The Librarian Is In

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The Librarian Is In





Literatures and cultures librarian Katrina Spencer is liaison to the Anderson Freeman Resource Center, the Arabic department, the French department, the Gender Sexuality & Feminist Studies (GSFS Program), the Language Schools, Linguistics and the Spanish & Portuguese departments. These affiliations are reflected in her reading choices. 

“While I am a very slow reader, I’m a very critical reader,” she says.

My Lesbian 

Experience with 

Loneliness, by Nagata Kabi and translated by Jocelyne Allen from Japanese, 2017

143 pages

Happy Women’s History Month!

The What

This piece is a first-person, memoir manga, the first of which I’ve read. The story centers on a young woman, Kabi, who is anxiety-ridden about many aspects of her life: work, self-care, sexual expression, intimacy, fulfilling her parents’ expectations, maintaining a stable income, approaching independence and her own mental health. While Kabi is in her 20s, she remains living at home with her parents. She has dropped out of school and acutely feels pressure from her family who wants her to be a productive member of society by becoming economically self-sufficient.

Like many people, Kabi struggles to identify how to find balance and engage with an adult world while simultaneously and gainfully pursuing something she loves and is good at. (I’m sure this last concern will have resonance with many readers of this column.) To assuage her longing for closeness to another adult woman, the author seeks out an encounter with an escort so that she might sample contact, touch and sexuality with a counterpart. This unconventional approach leads Kabi down a road of unexpected self-discovery.

Spoiler Alert: While orgasms do not ensue, something perhaps just as good does.

Trigger Warning: If you have ever struggled with an eating disorder or self-harm, you will find reflections of both in this work and a tale of triumph in the pursuit of self-love.

The Why

This work is housed in the browsing collection and it was likely the pink and white cover that caught my eye, and the title (“My Lesbian Experience with Loneliness”) certainly stopped me: it was so honest about a central part of its subject matter: lesbianism, a minority and oft-stigmatized sexuality. The frank boldness of the title drew me in.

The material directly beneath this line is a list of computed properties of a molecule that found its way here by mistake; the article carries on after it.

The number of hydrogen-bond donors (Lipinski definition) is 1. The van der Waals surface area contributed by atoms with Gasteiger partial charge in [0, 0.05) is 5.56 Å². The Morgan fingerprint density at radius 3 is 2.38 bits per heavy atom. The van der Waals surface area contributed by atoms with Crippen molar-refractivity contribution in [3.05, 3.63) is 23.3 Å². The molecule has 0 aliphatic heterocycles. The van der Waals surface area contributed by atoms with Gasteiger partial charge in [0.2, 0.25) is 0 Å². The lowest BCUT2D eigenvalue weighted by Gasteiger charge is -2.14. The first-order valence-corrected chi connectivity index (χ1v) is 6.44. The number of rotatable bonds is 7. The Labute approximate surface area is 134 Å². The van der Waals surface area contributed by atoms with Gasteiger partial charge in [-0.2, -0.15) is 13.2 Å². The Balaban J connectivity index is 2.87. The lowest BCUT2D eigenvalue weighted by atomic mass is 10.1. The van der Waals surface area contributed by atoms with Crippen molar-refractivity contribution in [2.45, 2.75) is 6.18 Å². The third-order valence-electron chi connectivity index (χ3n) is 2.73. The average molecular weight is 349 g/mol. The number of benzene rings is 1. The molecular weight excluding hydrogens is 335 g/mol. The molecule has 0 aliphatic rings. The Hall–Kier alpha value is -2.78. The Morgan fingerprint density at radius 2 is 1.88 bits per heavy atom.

As I looked it over, I couldn’t tell where I was supposed to start reading because unlike Western books, the “front cover” rested in my right hand. And when I read the dialog boxes in the panels, left-to-right, I did that wrong, too. Given the narrative is born of a Japanese tradition, the flow of pages and the speech bubbles go from right-to-left. (I’ve seen this with Arabic but not with a translated work.) With a title such as this one and a format of graphic narratives that I already love, I was won over.

While I found “profound” and/or “compelling” moments to be rare, “vulnerable” moments were common. As of December 2017, 87 out of 87 people gave this work five stars on It was also there that I found out the work has a sequel, “My Solo Exchange Diary.”

I will commend the work for treating lesbianism without affect. That is, the narrative drew very little attention to the fact that a woman might and/or want to sexually engage with another. Her experimentation was not an “anomaly” or especially “remarkable.” In passing, it did address the idea that the sex the author had been most exposed to was either between a man and a woman or two men. In other words, it suggests that internationally, lesbianism has little visibility. And moreover, sex education is neither holistic (acknowledging a multiplicity of sexualities) or required worldwide. I liked that this tale was not about “coming out” and, in that respect, it made for a progressive gesture at normalizing same-sex sex.

Lastly, the drawing throughout is certainly effective but not especially impressive. I like how manga, in print and/or on-screen, has special ways of conveying urgency and extremes.

However, the strength of this work is more the story than the visuals. For another work with a similar feel, I’d recommend “Bridget Jones’ Diary” (book and DVD) as it also treats the sexcapades of a woman who often feels like a failure. And for a similar format (graphic novel) and style (memoir) that treats sexuality outside of heterosexuality, see Alison Bechdel’s “Fun Home.” Oh! And if you read Portuguese and want to read a professional sex worker’s take on the business, grab Bruna Surfstinha’s “O doce veneno do escorpião.” (You can order the translation through interlibrary loan: Also, “Paying For It,” by Chester Brown, recounts a man’s tale as he attempts to attain sex from a completely transactional approach.

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